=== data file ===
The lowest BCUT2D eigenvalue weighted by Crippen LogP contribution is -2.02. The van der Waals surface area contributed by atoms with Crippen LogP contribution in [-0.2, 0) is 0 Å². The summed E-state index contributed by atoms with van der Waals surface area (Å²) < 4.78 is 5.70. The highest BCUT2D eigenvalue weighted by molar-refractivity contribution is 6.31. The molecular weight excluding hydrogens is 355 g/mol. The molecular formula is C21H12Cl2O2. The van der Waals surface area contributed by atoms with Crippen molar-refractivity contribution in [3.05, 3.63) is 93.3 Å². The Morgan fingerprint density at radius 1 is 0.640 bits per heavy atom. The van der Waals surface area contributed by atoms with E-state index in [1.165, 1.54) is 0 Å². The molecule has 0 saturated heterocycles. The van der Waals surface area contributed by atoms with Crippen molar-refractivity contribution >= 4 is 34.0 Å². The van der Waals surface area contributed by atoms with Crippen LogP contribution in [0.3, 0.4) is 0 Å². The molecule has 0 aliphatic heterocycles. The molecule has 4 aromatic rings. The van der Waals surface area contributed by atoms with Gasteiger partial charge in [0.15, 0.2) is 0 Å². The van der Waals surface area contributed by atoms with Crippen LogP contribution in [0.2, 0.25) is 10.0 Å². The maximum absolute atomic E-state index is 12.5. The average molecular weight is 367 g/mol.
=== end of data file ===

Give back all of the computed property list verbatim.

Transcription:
The lowest BCUT2D eigenvalue weighted by Crippen LogP contribution is -2.02. The van der Waals surface area contributed by atoms with Crippen LogP contribution in [-0.2, 0) is 0 Å². The summed E-state index contributed by atoms with van der Waals surface area (Å²) < 4.78 is 5.70. The highest BCUT2D eigenvalue weighted by molar-refractivity contribution is 6.31. The molecular weight excluding hydrogens is 355 g/mol. The molecular formula is C21H12Cl2O2. The van der Waals surface area contributed by atoms with Crippen molar-refractivity contribution in [3.05, 3.63) is 93.3 Å². The Morgan fingerprint density at radius 1 is 0.640 bits per heavy atom. The van der Waals surface area contributed by atoms with E-state index in [1.165, 1.54) is 0 Å². The molecule has 0 saturated heterocycles. The van der Waals surface area contributed by atoms with Crippen molar-refractivity contribution >= 4 is 34.0 Å². The van der Waals surface area contributed by atoms with Crippen LogP contribution in [0.3, 0.4) is 0 Å². The molecule has 0 aliphatic heterocycles. The molecule has 4 aromatic rings. The van der Waals surface area contributed by atoms with Gasteiger partial charge in [0.15, 0.2) is 0 Å². The van der Waals surface area contributed by atoms with Crippen LogP contribution in [0.2, 0.25) is 10.0 Å². The maximum absolute atomic E-state index is 12.5. The average molecular weight is 367 g/mol.